In a Glorious first, this blog post has to start with the following disclaimer:
“The political views and opinions expressed in this article are those of the author (the dyed-in-the-wool, Tory Boy from the Home Counties), and do not necessarily reflect the official policy or position of the company or individuals (the hard-working, full of true Northern grit, salt-of the-earth kind) of Glorious Creative Limited.”
With the legal stuff out of the way, on to the matter in hand.
I am, unashamedly, a card carrying member and supporter of the Conservative party. Hardly fashionable given my location, but quite a brave statement for someone working in the predominantly left-leaning creative industry. Despite this, I’ve managed to remain employed here at Glorious for the last five years, which suggests that my dearly departed Grandfather was wrong when he advised me that Northerners were unable to look past the political and geographical North/South divide. Having said that, this was a man who didn’t travel much and, like Bilbo Baggins, would get slightly nervous whenever he left the safety of the (Buckingham)shire. It’s fair to say that we never put much stock in what he said.
I digress. As unrelated as two major parts of my life (politics and design) are, it came as quite a surprise when they crossed paths. In a recent email update from party HQ matters shifted from the standard Corbyn scare-mongering, to an invitation to take up a special member’s offer from Virgin Wines. Now, a fair proportion of my working week is spent on designing wine labels and I knew that some of my work adorned bottles that were part of the Virgin offering. Low and behold, contained within the offer of 12 bottles for the low, low price of £59.88, were bottles of Bastions V Bush Vine Chenin Blanc 2016, sporting a rather nifty label designed by one of the party faithful.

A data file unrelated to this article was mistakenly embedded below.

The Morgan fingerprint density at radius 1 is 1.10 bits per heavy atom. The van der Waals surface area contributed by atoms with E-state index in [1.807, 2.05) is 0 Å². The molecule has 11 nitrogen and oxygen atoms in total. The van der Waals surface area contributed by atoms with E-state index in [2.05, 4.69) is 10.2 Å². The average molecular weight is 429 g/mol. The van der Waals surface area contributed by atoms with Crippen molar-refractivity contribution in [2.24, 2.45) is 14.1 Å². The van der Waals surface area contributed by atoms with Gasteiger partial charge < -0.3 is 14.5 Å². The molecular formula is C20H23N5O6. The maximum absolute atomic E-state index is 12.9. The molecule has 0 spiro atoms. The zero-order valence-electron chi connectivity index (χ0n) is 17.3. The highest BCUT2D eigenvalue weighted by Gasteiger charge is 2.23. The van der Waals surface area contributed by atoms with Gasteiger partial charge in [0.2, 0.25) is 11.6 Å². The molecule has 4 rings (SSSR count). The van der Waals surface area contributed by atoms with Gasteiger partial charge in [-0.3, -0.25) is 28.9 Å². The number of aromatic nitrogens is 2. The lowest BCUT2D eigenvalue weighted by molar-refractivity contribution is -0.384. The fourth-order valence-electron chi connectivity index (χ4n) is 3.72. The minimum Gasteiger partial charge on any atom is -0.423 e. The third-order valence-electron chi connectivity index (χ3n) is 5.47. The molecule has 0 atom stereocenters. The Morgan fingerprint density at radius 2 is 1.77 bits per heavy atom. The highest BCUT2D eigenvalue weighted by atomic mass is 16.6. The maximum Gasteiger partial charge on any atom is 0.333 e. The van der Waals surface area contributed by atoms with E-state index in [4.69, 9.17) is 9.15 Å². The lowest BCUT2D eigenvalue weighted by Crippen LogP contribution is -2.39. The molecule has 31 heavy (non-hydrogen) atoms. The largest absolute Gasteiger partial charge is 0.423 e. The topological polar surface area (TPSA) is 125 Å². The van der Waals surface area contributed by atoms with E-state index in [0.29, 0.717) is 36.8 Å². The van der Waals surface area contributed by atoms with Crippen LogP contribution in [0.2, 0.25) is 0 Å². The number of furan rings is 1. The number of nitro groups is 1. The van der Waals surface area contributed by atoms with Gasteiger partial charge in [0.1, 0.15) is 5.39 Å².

I’m not entirely sure that those around me here at Glorious share my excitement at what this could possibly mean. I’ve since imagined David Davies, after a long day trying to negotiate the pitfalls of Brexit, sharing a glass or two of Bastions V with Michel Barnier in an effort to heal the cracks caused by the 52%; my wine label doing it’s bit to ease the way for future UK/EU relations. Or the possibility that maybe, just maybe, Theresa likes to crack open a bottle of a weekend when she’s feeling particularly reckless, maybe after a naughty run through the wheatfields that border Chequers. It’s just a shame that the offer is only available for a limited time. If she has the foresight (debatable given her decision to call an early election) she should stock up on a few bottles and at least then it could be my wine that she drowns her sorrows in after her inevitable ousting from power.
Et tu Boris?